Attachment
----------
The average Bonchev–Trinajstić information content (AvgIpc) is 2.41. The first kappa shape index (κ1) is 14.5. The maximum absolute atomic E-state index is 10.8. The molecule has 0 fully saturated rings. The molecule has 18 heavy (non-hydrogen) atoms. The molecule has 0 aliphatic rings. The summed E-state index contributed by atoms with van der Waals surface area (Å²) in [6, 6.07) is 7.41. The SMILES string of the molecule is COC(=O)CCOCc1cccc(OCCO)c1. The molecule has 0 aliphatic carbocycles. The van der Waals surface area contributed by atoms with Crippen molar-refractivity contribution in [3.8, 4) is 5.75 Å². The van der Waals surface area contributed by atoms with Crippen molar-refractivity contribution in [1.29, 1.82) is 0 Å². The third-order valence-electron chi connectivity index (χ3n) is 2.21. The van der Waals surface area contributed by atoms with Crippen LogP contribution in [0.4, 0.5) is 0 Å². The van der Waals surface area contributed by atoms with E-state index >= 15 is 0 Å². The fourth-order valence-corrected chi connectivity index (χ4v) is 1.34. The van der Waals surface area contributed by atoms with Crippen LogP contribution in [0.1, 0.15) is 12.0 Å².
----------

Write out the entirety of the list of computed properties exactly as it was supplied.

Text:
The average Bonchev–Trinajstić information content (AvgIpc) is 2.41. The first kappa shape index (κ1) is 14.5. The maximum absolute atomic E-state index is 10.8. The molecule has 0 fully saturated rings. The molecule has 18 heavy (non-hydrogen) atoms. The molecule has 0 aliphatic rings. The summed E-state index contributed by atoms with van der Waals surface area (Å²) in [6, 6.07) is 7.41. The SMILES string of the molecule is COC(=O)CCOCc1cccc(OCCO)c1. The molecule has 0 aliphatic carbocycles. The van der Waals surface area contributed by atoms with Crippen molar-refractivity contribution in [3.8, 4) is 5.75 Å². The van der Waals surface area contributed by atoms with Crippen molar-refractivity contribution in [1.29, 1.82) is 0 Å². The third-order valence-electron chi connectivity index (χ3n) is 2.21. The van der Waals surface area contributed by atoms with Crippen LogP contribution in [0.4, 0.5) is 0 Å². The van der Waals surface area contributed by atoms with E-state index >= 15 is 0 Å². The fourth-order valence-corrected chi connectivity index (χ4v) is 1.34. The van der Waals surface area contributed by atoms with Crippen LogP contribution in [0.1, 0.15) is 12.0 Å².